Family Support in the Acute Aftermath of Stroke: Guidelines for the Integration of Ambiguous Loss Theory in Interdisciplinary Rehabilitation Teams


Emily Laux

Date of Award


Document Type

Doctoral Capstone

Degree Name



Graduate School of Professional Psychology

First Advisor

Shelly Smith-Acuña

First Committee Member

Kimberly Gorgens

Second Committee Member

John Holmberg


Ambiguous Loss Theory; stroke; family support; Interdisciplinary Team


Nearly 800,000 people experience cardiovascular accidents, or strokes, in the United States, annually. A growing number of patients survive the acute injury but live with permanently altered physical and cognitive abilities leaving them reliant on family members for informal but professional level care following hospital discharge. The nature of stroke with its often sudden and unexpected onset, combined with the significant functional changes in basic life skills and unclear prognosis for recovery leave the family members confused and overwhelmed. Given these emotional challenges, family members need special support from interdisciplinary teams as they support the recovery process. Ambiguous Loss Theory is introduced as a conceptual frame that can help health care professionals better meet the needs of families engaged in the care of a stroke victim. This paper highlights the ways that psychologists can help interdisciplinary treatment teams utilize Ambiguous Loss Theory to improve their collaboration with caregiving families.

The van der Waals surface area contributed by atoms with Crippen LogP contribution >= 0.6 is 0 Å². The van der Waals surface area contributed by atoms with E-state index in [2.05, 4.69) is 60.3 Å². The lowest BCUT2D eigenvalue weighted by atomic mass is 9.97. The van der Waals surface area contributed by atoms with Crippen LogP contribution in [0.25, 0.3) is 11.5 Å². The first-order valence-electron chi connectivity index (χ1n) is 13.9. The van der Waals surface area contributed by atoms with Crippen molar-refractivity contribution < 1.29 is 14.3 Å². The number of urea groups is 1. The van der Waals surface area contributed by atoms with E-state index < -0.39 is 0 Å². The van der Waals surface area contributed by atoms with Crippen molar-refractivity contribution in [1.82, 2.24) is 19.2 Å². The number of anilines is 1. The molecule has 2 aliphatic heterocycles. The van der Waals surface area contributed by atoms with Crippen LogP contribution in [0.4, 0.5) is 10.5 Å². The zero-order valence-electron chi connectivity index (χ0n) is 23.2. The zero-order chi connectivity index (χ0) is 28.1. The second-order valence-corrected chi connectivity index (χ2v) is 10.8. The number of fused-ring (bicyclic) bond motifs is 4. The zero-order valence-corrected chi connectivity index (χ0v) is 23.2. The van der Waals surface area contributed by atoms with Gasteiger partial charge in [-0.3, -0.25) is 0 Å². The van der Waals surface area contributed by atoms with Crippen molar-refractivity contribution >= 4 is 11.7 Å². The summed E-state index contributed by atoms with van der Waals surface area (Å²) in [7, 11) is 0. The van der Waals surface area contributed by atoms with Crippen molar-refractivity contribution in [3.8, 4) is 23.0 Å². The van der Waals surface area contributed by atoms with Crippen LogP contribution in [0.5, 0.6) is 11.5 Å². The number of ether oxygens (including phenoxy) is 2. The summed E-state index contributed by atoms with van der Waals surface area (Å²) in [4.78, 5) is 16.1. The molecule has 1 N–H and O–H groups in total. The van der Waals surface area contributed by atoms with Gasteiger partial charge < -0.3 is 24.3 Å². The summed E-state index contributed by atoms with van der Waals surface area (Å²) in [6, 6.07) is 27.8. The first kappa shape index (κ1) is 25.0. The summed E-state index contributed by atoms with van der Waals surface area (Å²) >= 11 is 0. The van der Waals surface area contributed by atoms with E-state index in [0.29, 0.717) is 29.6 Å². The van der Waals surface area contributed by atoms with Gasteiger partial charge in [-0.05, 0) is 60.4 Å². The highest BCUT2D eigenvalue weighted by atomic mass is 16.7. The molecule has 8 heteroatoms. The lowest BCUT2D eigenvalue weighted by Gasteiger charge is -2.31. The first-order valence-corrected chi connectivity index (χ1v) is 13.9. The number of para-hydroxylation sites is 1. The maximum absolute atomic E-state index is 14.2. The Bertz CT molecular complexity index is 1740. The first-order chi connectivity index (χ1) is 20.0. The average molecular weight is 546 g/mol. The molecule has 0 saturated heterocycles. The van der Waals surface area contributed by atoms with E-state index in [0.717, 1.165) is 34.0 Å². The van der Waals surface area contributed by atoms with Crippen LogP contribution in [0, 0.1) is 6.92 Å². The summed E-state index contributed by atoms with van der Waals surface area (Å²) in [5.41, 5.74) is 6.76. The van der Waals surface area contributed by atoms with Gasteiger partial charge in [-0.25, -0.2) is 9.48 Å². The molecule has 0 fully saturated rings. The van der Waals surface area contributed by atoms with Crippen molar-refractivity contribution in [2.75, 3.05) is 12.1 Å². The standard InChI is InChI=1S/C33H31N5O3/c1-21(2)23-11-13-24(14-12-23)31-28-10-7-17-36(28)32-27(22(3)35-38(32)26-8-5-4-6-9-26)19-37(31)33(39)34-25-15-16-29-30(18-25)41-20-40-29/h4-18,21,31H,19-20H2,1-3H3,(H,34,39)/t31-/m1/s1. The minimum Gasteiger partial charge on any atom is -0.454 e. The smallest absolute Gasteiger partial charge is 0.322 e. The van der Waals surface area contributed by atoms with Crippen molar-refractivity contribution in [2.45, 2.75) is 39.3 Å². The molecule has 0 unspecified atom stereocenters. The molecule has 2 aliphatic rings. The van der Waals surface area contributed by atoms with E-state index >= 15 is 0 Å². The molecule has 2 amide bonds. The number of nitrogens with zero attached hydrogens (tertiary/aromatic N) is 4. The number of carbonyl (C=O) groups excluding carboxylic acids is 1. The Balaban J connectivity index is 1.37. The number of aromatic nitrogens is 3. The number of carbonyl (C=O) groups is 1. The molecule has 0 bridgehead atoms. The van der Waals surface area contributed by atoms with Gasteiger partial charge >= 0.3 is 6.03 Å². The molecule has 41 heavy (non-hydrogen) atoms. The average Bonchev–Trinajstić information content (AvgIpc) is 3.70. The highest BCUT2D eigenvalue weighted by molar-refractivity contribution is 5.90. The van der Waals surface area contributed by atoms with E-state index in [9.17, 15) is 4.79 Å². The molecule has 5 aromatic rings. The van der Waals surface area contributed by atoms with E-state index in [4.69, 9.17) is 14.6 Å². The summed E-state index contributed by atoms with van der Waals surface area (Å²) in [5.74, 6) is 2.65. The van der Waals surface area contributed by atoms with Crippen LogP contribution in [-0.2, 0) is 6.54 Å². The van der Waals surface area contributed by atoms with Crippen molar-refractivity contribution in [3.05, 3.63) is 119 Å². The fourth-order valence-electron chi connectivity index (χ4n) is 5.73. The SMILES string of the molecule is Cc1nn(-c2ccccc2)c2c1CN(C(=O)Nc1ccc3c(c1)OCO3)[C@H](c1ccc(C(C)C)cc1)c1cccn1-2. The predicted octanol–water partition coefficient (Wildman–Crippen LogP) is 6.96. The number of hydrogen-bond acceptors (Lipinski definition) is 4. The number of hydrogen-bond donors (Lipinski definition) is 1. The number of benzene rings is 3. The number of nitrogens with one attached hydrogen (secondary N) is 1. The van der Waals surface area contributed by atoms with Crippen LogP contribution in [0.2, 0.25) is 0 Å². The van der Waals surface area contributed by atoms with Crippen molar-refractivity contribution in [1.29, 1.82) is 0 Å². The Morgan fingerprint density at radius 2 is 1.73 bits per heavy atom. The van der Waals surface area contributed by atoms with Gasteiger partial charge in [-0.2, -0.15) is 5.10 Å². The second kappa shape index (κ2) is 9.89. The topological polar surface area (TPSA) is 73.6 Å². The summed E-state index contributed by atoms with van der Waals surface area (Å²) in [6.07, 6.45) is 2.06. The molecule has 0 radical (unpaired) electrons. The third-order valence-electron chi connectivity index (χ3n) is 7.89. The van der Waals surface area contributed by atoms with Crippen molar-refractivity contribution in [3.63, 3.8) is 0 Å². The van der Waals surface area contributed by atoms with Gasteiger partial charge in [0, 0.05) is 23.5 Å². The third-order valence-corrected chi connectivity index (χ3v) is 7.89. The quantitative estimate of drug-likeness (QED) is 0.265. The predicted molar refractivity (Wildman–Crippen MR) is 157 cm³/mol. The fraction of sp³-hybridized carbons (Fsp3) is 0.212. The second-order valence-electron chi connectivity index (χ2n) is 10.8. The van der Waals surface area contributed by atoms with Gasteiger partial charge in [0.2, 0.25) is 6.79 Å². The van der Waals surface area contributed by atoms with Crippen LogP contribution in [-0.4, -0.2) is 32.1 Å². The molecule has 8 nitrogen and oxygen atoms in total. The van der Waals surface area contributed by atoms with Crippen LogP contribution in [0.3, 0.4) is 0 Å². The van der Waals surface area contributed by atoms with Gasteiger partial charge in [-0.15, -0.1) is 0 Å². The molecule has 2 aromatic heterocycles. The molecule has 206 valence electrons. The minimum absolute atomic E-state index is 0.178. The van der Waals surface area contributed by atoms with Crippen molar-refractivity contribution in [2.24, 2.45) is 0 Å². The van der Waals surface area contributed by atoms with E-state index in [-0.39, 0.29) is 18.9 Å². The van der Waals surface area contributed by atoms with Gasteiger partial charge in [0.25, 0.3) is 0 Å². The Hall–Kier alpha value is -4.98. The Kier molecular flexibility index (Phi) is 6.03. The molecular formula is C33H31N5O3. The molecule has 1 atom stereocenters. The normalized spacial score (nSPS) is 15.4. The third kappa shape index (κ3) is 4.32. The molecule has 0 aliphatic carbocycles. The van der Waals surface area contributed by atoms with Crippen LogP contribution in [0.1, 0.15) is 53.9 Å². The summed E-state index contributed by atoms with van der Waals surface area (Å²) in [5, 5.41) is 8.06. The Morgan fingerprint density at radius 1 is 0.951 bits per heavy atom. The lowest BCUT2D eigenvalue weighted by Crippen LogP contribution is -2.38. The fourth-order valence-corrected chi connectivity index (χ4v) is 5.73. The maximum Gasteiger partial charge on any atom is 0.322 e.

Copyright is held by the author. Permanently suppressed.


39 pages

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